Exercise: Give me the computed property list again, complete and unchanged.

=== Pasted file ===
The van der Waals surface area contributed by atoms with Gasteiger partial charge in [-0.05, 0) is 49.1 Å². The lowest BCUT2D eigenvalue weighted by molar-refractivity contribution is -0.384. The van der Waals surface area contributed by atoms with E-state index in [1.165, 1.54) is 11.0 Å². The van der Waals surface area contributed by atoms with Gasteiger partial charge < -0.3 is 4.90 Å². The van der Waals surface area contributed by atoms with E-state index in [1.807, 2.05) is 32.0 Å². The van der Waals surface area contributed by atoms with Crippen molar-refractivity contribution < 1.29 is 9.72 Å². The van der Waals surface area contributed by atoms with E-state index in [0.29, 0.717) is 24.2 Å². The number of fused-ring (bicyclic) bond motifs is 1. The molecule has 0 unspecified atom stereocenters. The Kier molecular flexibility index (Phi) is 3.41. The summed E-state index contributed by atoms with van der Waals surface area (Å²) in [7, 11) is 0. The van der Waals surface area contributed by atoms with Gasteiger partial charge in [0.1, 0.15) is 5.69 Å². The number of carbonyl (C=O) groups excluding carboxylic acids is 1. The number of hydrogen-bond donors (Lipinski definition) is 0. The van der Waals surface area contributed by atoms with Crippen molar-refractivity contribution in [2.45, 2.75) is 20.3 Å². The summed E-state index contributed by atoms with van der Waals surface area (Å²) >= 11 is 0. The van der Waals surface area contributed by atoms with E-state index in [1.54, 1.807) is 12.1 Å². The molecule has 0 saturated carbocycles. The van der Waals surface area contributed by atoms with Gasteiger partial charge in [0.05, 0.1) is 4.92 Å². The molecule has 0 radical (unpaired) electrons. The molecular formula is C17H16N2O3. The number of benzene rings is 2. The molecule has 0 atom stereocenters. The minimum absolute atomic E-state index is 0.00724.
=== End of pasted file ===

The van der Waals surface area contributed by atoms with Gasteiger partial charge in [-0.05, 0) is 49.1 Å². The lowest BCUT2D eigenvalue weighted by molar-refractivity contribution is -0.384. The van der Waals surface area contributed by atoms with E-state index in [1.165, 1.54) is 11.0 Å². The van der Waals surface area contributed by atoms with Gasteiger partial charge < -0.3 is 4.90 Å². The van der Waals surface area contributed by atoms with E-state index in [1.807, 2.05) is 32.0 Å². The van der Waals surface area contributed by atoms with Crippen molar-refractivity contribution < 1.29 is 9.72 Å². The van der Waals surface area contributed by atoms with E-state index in [0.29, 0.717) is 24.2 Å². The number of fused-ring (bicyclic) bond motifs is 1. The molecule has 0 unspecified atom stereocenters. The Kier molecular flexibility index (Phi) is 3.41. The summed E-state index contributed by atoms with van der Waals surface area (Å²) in [7, 11) is 0. The van der Waals surface area contributed by atoms with Gasteiger partial charge in [0.1, 0.15) is 5.69 Å². The number of carbonyl (C=O) groups excluding carboxylic acids is 1. The number of hydrogen-bond donors (Lipinski definition) is 0. The van der Waals surface area contributed by atoms with Crippen molar-refractivity contribution in [2.45, 2.75) is 20.3 Å². The summed E-state index contributed by atoms with van der Waals surface area (Å²) >= 11 is 0. The van der Waals surface area contributed by atoms with E-state index in [1.54, 1.807) is 12.1 Å². The molecule has 0 saturated carbocycles. The van der Waals surface area contributed by atoms with Gasteiger partial charge in [0.05, 0.1) is 4.92 Å². The molecule has 0 radical (unpaired) electrons. The molecular formula is C17H16N2O3. The number of benzene rings is 2. The molecule has 0 atom stereocenters. The minimum absolute atomic E-state index is 0.00724.